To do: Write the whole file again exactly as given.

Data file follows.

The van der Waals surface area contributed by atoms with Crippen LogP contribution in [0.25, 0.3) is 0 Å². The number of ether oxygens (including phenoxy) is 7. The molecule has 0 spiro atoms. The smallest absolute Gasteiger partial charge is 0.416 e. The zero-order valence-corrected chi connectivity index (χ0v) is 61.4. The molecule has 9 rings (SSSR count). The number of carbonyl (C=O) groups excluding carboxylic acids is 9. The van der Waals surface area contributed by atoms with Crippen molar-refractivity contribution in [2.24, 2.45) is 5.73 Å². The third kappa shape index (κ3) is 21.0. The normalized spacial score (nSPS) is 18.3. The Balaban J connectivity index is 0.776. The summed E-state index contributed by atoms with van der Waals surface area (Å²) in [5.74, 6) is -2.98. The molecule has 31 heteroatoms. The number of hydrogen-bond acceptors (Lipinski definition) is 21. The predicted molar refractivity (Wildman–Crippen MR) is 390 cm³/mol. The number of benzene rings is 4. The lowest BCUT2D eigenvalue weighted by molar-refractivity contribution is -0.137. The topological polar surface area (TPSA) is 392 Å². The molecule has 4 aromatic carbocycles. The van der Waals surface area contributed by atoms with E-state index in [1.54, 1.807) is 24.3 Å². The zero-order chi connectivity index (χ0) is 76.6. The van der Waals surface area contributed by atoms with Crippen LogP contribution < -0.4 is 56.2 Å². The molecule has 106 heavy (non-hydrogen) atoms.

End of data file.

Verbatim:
The van der Waals surface area contributed by atoms with Crippen LogP contribution in [0.25, 0.3) is 0 Å². The number of ether oxygens (including phenoxy) is 7. The molecule has 0 spiro atoms. The smallest absolute Gasteiger partial charge is 0.416 e. The zero-order valence-corrected chi connectivity index (χ0v) is 61.4. The molecule has 9 rings (SSSR count). The number of carbonyl (C=O) groups excluding carboxylic acids is 9. The van der Waals surface area contributed by atoms with Crippen molar-refractivity contribution in [2.24, 2.45) is 5.73 Å². The third kappa shape index (κ3) is 21.0. The normalized spacial score (nSPS) is 18.3. The Balaban J connectivity index is 0.776. The summed E-state index contributed by atoms with van der Waals surface area (Å²) in [5.74, 6) is -2.98. The molecule has 31 heteroatoms. The number of hydrogen-bond acceptors (Lipinski definition) is 21. The predicted molar refractivity (Wildman–Crippen MR) is 390 cm³/mol. The number of benzene rings is 4. The lowest BCUT2D eigenvalue weighted by molar-refractivity contribution is -0.137. The topological polar surface area (TPSA) is 392 Å². The molecule has 4 aromatic carbocycles. The van der Waals surface area contributed by atoms with E-state index in [1.54, 1.807) is 24.3 Å². The zero-order chi connectivity index (χ0) is 76.6. The van der Waals surface area contributed by atoms with Crippen LogP contribution < -0.4 is 56.2 Å². The molecule has 106 heavy (non-hydrogen) atoms.